Public Health England reports that Ketamine use in Teenagers and Young Adults is rising sharply as Police seizures of Ketamine increased by 30% in the UK in 2019. This represents the third year on year increase of Ketamine in adolescents in the UK.
That’s approx 141,000 more young people using Ketamine in the UK than during the previous year. The highest increase was shown in the 16-24-year-old age group.
In the UK a gram of Ketamine costs approximately $40.
Ketamine is a Class B Drug. It is illegal to have for your own use, to sell or to share with others.
Asia Ketamine use in teens
Since the 1990’s Ketamine Use in teenagers and Young Adults has been a cause for concern in South East Asia.
Social or recreational use amongst young people across the SE Asian region is a growing public health concern, with rapidly escalating number in both boys and girls.
Hong Kong, Taiwan, Malaysia, Thailand and Singapore have reported escalating issues with Ketamine use, recorded in toxicology reports in young adults. Risks increase further as the heavy penalties for illegal drug use in the region are considered. MDMA and marijuana make up the list of the top three substances in the SE Asian region.
Ketamine is the second most common drug of choice in drug users of all ages, with an average age of onset of 12-15.
Ketamine costs approx HK$100 for three hits. The low cost in comparison to other drugs, like Cocaine, makes Ketamine more appealing to adolescents.
A vast quantity of Ketamine is produced in Asia, particularly India and China. Ketamine continues to be an emerging trend in Asia. Ketamine users represent almost 10% of all drug users in S E Asia. Those under 21 make up the largest user group.
(Recreational Drug Use in Asia Pacific Region: Improvement in our understanding of the problem through the UNODC. P.I Dargan and DM Wood)
USA Ketamine use in teens
Ketamine is classified under The Controlled Substances Act as a Schedule III Drug. The National Institute on Drug Abuse reported in 2015 that approximately 1.5% of 12th Graders would regularly use Ketamine.
Ketamine has several well-known street names. Special-K, Cat-Valium, Kitty-Kat, Kit-Kat. Super C, Jet, Super Acid, Green, K, Wonk, Donkey Dust.
As a licensed medicine Ketamine can be found under registered brand names: meta set, Ketalar, Ketanest.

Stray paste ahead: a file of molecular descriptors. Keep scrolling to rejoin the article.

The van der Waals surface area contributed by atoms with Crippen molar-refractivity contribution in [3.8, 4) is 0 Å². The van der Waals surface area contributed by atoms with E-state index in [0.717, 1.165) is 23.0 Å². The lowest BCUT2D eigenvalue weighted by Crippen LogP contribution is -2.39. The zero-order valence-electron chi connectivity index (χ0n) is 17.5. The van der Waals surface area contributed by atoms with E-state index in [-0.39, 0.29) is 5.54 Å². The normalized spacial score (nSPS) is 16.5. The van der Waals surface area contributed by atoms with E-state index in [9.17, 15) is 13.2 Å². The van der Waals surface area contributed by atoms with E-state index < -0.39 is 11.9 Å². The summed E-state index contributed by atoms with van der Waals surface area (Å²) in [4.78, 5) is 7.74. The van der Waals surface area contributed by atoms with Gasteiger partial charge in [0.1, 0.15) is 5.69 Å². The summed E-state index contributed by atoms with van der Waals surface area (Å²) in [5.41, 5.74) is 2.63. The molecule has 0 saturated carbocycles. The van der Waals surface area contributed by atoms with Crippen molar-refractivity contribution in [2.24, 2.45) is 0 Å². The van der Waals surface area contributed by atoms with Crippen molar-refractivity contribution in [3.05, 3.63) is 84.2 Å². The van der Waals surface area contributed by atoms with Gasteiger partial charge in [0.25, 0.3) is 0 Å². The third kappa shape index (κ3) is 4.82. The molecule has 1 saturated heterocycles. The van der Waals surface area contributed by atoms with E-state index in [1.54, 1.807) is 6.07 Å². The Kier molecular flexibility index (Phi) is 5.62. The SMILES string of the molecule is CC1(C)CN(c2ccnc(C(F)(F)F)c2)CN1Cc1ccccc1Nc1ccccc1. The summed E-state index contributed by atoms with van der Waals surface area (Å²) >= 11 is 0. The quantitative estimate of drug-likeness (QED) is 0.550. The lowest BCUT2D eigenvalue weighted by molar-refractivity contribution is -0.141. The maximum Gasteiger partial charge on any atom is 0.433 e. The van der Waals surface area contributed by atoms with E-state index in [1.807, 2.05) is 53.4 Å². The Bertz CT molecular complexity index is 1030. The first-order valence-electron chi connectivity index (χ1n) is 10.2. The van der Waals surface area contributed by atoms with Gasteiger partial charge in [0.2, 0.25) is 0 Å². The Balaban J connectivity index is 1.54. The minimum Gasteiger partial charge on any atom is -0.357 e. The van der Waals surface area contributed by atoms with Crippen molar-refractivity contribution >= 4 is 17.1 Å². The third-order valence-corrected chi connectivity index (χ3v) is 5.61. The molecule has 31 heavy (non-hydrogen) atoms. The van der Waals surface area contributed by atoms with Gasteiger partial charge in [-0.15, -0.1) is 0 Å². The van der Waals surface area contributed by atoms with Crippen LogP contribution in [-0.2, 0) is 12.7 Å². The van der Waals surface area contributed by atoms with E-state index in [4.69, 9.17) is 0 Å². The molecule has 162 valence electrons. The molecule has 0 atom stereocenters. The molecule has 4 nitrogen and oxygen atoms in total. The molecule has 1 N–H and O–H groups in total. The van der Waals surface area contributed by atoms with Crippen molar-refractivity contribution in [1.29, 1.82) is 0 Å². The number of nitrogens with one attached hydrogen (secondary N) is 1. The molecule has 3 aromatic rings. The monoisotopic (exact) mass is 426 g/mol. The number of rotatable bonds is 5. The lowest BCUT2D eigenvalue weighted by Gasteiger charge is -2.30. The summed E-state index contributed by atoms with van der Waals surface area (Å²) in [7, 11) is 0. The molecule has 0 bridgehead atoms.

Users often describe an out of body feeling or near-death experience when the drug is ingested at high doses. This is sometimes referred to as a ‘K-Hole”. Trips can last up to two hours.
Not to be confused with the famous Designer and clothing brand. Calvin-Klein refers to a mixture of Cocaine and Ketamine. It produces a similar effect to MDMA. Thee mixture of the stimulant properties of Cocaine and anaesthetic properties of Ketamine can be lethal.
The highly dangerous and incredibly potent combination of Ketamine and MDMA. Mixing the two drugs or purchasing those premixed has uncertain and unpredictable consequences. The dangers of combining and mixing can be fatal.
Is Ketamine a ‘Date Rape’ drug?
Ketamine has received much attention as a drug that has been used in situations where sexual assault and rape has taken place. Ketamine is listed as one of the three most common drugs found to have been used in sexual assault victims.
Ketamine is included in the Act of Law known as the Drug-Induced Rape Prevention Act of 1996. This Act was introduced to facilitate tougher penalties and custodial sentences for offenders found guilty of using the drug in order to facilitate sexual acts, assault and other violent crimes.
Ketamine has been used as a date rape drug due to the dream induced state that he drug creates. This can make it very difficult to move some or all parts of the victim’s body.
Ketamine can be detected in the body for several days after the last use. If you believe that Ketamine may have been given to you without your consent you should proceed to the nearest Emergency Department.
What does Ketamine look like?
Ketamine is available in both powder and liquid form. Occasionally it can be found in tablet form.
As a white or (sometimes) brown powder, it can and is regularly snorted or inhaled by young users.
How is Ketamine used?
Ketamine can be mixed with water and injected.
- Ketamine is often snorted/inhaled.
- Ketamine in clear liquid form can be placed in drinks.